So why this film to kick off a new series?
A series? Hmm. We’ll see how far the enthusiasm of the new year lasts.
As a DVD it does several things brilliantly. The copy is superb. The film is a Walter Wanger production and without knowing exactly what’s happened there seem to a lot of Wanger’s productions being circulated in very poor copies. The bootleggers have had a field day issuing his films in cheap editions using very poor material. For years there were copies of Algiers and Scarlet Street being offered cheap but the copies were terrible. Even SBS played a copies of those films that were very poor indeed. I think Wanger’s productions may have gone out of copyright and anyone could put them out. The only problem was that the material available, which needless to say wasn’t being supplied by the legitimate heirs and successors of Wanger’s immensely high quality output, was in very poor shape. So it’s a pleasure to see that Universal has been putting Wanger’s productions out on DVD using material clearly close to the original negative.
As well the single extra on the film is magnificent. So credit where it’s due.
Was it a Wanger project or Fritz Lang’s?
Well according to David Thomson, it arose when Wanger and Sylvia Sidney bumped into Theodore Dreiser who said he was writing a piece about Bonnie and Clyde. Dreiser said it would make a great movie and Sylvia a great Bonnie Parker. After they had a script, Sidney suggested Lang. She had just been in his first American film Fury (1936) and no doubt saw him as perfect for the task of making a movie about a guy hit with the full force of the law for something he hadn’t done. The Bonnie and Clyde aspects got played right down. Henry Fonda, always brilliant playing troubled, virtuous men, is an ex-con trying to go straight but defeated at every turn. A decision, prompted by an excited new wife, to go house-hunting instead of turning up for work on time proves a fateful moment. Then there is the long elaboration of a robbery and its aftermath for which Fonda’s Eddie Taylor gets the blame. The sequence involving a pair of eyes looking through a gap in a car windshield in pouring rain, the attack using tear gas, the single unknown man who drives the armoured car away and the heard but not seen accident, is magnificent.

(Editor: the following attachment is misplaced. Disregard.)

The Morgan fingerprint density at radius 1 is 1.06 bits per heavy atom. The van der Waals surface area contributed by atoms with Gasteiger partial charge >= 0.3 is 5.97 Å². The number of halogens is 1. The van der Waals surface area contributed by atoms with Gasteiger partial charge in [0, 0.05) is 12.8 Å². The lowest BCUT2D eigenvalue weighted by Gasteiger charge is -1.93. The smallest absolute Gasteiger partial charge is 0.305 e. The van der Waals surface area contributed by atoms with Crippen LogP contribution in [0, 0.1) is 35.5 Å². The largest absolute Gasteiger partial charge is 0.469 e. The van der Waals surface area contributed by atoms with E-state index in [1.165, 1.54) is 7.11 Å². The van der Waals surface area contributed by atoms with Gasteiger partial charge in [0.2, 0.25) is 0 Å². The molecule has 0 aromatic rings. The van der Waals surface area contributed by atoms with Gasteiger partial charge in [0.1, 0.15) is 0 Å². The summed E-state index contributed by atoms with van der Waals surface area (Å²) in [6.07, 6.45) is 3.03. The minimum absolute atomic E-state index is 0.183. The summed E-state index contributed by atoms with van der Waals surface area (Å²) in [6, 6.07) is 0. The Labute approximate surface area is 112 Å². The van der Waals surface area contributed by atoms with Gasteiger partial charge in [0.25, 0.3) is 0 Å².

One of Lang’s best films?
What about this single extra?
It’s a piece in which Claude Chabrol, all of 70+ plus, looks at the film on a viewer and analyses Lang’s film-making skills with quite remarkable perception. Chabrol is also interviewed and these sequences and bits and pieces of illustrative material from the film are incorporated into a very fine piece of film criticism. Whatever you thought you knew about You Only Live Once you know a whole lot more after seeing this. Chabrol has this fascination with Lang’s staging that enables you to get much additional meaning and much greater appreciation of Lang’s skills. This would not have been an expensive film. Most of it, even the outdoor post robbery and flight sequences are done in the studio or with back projection.
Chabrol’s analysis is most acute. There is even one lateral tracking shot, when Eddie is being escorted towards Death Row and is flanked by a guard and by the kindly priest Father Dolan where Chabrol notes how the camera loses the characters from the middle of the frame. He is perplexed as to why the shot is there in this fashion as he doesn’t concede that the clumsy look is intentional. This is film criticism of a very high order and, as I guess as I have been saying for ever, the opportunity that DVD has opened up for new methods and techniques of criticism has added immensely to the sum of our knowledge and broadened the way we can actually dissect films.
Chabrol was once a critic and has no doubt retained these skills.
Yes. Mind you very few film-makers outside that small coterie of French critics cum film-makers, mostly from the fifties and sixties, have ever had these dual skills capable of closely-argued and rigorous analysis and fine film-making. Maybe Lindsay Anderson and Peter Bogdanovich qualify. Hasn’t been anyone else who has come to film-making from these roots for decades.
Chabrol actually made a film that seemed to be a homage to Lang’s Mabuse character?
Indeed. I think it was called Doctor M. I may be one of the few in the world to have seen, it at a market screening at a festival in the early 90s. The less said the better I’m afraid. Chabrol is a true inheritor of Lang’s legacy. As an imitator he failed.